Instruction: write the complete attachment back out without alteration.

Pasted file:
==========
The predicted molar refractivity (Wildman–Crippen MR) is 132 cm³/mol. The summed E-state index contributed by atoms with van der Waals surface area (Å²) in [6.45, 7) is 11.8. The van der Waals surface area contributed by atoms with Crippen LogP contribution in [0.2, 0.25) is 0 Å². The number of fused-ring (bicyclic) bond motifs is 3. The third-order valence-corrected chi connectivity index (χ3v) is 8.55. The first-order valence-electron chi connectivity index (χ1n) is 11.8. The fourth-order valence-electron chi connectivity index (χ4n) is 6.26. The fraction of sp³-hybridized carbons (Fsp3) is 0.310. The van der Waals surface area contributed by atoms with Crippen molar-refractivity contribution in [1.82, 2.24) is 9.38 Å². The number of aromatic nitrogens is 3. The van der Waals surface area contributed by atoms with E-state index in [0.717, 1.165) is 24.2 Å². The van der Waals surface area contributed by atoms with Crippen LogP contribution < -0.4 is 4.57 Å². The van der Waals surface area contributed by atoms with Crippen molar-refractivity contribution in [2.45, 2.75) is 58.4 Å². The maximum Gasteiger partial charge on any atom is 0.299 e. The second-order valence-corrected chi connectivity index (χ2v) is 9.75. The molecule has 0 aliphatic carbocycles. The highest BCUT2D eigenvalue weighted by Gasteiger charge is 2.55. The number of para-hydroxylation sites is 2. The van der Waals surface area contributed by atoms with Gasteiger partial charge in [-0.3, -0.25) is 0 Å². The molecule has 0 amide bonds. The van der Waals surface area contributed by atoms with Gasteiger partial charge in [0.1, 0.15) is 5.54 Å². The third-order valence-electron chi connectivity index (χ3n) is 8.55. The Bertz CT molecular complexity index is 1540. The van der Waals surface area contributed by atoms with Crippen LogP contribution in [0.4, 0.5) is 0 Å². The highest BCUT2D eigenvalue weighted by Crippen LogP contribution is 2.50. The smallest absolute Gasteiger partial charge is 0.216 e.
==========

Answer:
The predicted molar refractivity (Wildman–Crippen MR) is 132 cm³/mol. The summed E-state index contributed by atoms with van der Waals surface area (Å²) in [6.45, 7) is 11.8. The van der Waals surface area contributed by atoms with Crippen LogP contribution in [0.2, 0.25) is 0 Å². The number of fused-ring (bicyclic) bond motifs is 3. The third-order valence-corrected chi connectivity index (χ3v) is 8.55. The first-order valence-electron chi connectivity index (χ1n) is 11.8. The fourth-order valence-electron chi connectivity index (χ4n) is 6.26. The fraction of sp³-hybridized carbons (Fsp3) is 0.310. The van der Waals surface area contributed by atoms with Crippen molar-refractivity contribution in [1.82, 2.24) is 9.38 Å². The number of aromatic nitrogens is 3. The van der Waals surface area contributed by atoms with E-state index in [0.717, 1.165) is 24.2 Å². The van der Waals surface area contributed by atoms with Crippen LogP contribution < -0.4 is 4.57 Å². The van der Waals surface area contributed by atoms with Crippen molar-refractivity contribution in [2.45, 2.75) is 58.4 Å². The maximum Gasteiger partial charge on any atom is 0.299 e. The second-order valence-corrected chi connectivity index (χ2v) is 9.75. The molecule has 0 aliphatic carbocycles. The highest BCUT2D eigenvalue weighted by Gasteiger charge is 2.55. The number of para-hydroxylation sites is 2. The van der Waals surface area contributed by atoms with Gasteiger partial charge in [-0.3, -0.25) is 0 Å². The molecule has 0 amide bonds. The van der Waals surface area contributed by atoms with Gasteiger partial charge in [0.1, 0.15) is 5.54 Å². The third-order valence-electron chi connectivity index (χ3n) is 8.55. The Bertz CT molecular complexity index is 1540. The van der Waals surface area contributed by atoms with Crippen LogP contribution in [0.4, 0.5) is 0 Å². The highest BCUT2D eigenvalue weighted by Crippen LogP contribution is 2.50. The smallest absolute Gasteiger partial charge is 0.216 e.